Luke 14:15-24 (ESV)
When one of those who reclined at table with him heard these things, he said to him, “Blessed is everyone who will eat bread in the kingdom of God!” But he said to him, “A man once gave a great banquet and invited many. And at the time for the banquet he sent his servant to say to those who had been invited, ‘Come, for everything is now ready.’ But they all alike began to make excuses. The first said to him, ‘I have bought a field, and I must go out and see it. Please have me excused.’ And another said, ‘I have bought five yoke of oxen, and I go to examine them. Please have me excused.’ And another said, ‘I have married a wife, and therefore I cannot come.’ So the servant came and reported these things to his master. Then the master of the house became angry and said to his servant, ‘Go out quickly to the streets and lanes of the city, and bring in the poor and crippled and blind and lame.’ And the servant said, ‘Sir, what you commanded has been done, and still there is room.’ And the master said to the servant, ‘Go out to the highways and hedges and compel people to come in, that my house may be filled. For I tell you, none of those men who were invited shall taste my banquet.’”
Notice how the people invited to the banquet give ridiculous excuses for why they can’t come. That’s the point. They were invited some time ago; they had plenty of time to schedule things. They’re not coming because they don’t want to come. Their excuses are laughably lame.
Note also that this parable is a response to another guest saying, “Blessed is everyone who will eat bread in the kingdom of God!” This isn’t about just any old banquet; it’s about the banquet.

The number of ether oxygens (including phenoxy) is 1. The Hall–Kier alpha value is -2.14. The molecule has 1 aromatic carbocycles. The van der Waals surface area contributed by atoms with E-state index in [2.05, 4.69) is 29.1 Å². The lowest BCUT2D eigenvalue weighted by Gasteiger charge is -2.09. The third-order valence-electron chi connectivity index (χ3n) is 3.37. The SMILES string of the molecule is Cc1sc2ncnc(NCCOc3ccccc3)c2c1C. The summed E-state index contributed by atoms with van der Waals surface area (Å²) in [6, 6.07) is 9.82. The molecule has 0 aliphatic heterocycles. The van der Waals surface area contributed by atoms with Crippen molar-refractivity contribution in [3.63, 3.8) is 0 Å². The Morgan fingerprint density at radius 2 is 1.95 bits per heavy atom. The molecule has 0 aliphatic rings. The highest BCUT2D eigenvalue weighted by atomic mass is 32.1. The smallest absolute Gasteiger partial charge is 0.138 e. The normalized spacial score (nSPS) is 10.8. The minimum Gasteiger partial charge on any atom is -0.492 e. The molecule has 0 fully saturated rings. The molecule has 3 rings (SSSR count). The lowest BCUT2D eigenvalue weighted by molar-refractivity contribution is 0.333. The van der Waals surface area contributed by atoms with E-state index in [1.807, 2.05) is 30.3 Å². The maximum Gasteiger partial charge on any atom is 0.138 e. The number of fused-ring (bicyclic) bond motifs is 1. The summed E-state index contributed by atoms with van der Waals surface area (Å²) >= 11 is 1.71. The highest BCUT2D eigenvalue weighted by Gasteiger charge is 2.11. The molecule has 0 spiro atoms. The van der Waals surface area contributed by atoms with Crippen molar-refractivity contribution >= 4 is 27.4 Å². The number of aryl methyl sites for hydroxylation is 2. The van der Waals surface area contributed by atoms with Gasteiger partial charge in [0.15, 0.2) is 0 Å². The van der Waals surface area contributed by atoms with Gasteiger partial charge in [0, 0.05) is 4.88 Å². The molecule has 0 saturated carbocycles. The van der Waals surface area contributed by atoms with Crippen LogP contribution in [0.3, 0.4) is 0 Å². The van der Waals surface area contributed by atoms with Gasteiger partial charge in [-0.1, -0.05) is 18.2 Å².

Thus this parable has a surprising and creepy message. People are too busy and self-absorbed to accept an invitation to heaven. The invitation will not be repeated, and they will be locked out.
But remember the question in Chapter 13, “Will those who are saved be few?” This parable speaks volumes to that. The banquet will be big enough to accept everyone who is willing to come. If those who are saved end up being few, it won’t be due to limited space.
Jesus is, once again, trying to get their attention with a shocking metaphor. Their perspective is totally wrong.
As long as they’re comfortable, they’re not ripe for an attitude adjustment.
People who are comfortable are hard to reach. If you don’t have a problem, you don’t turn to God. This is the flip side of, “There are no atheists in foxholes.”
This principle applies to Christians too. We need to learn, over and over, that we can’t depend on ourselves; we have to depend on God. Unfortunately, this lesson can be painful and expensive.
This leads to a bold prayer – that God would teach us to depend on Him more. We can hope that this lesson won’t be painful, but if we’re serious we have to be open to however the Lord chooses to teach us.
It’s that important.
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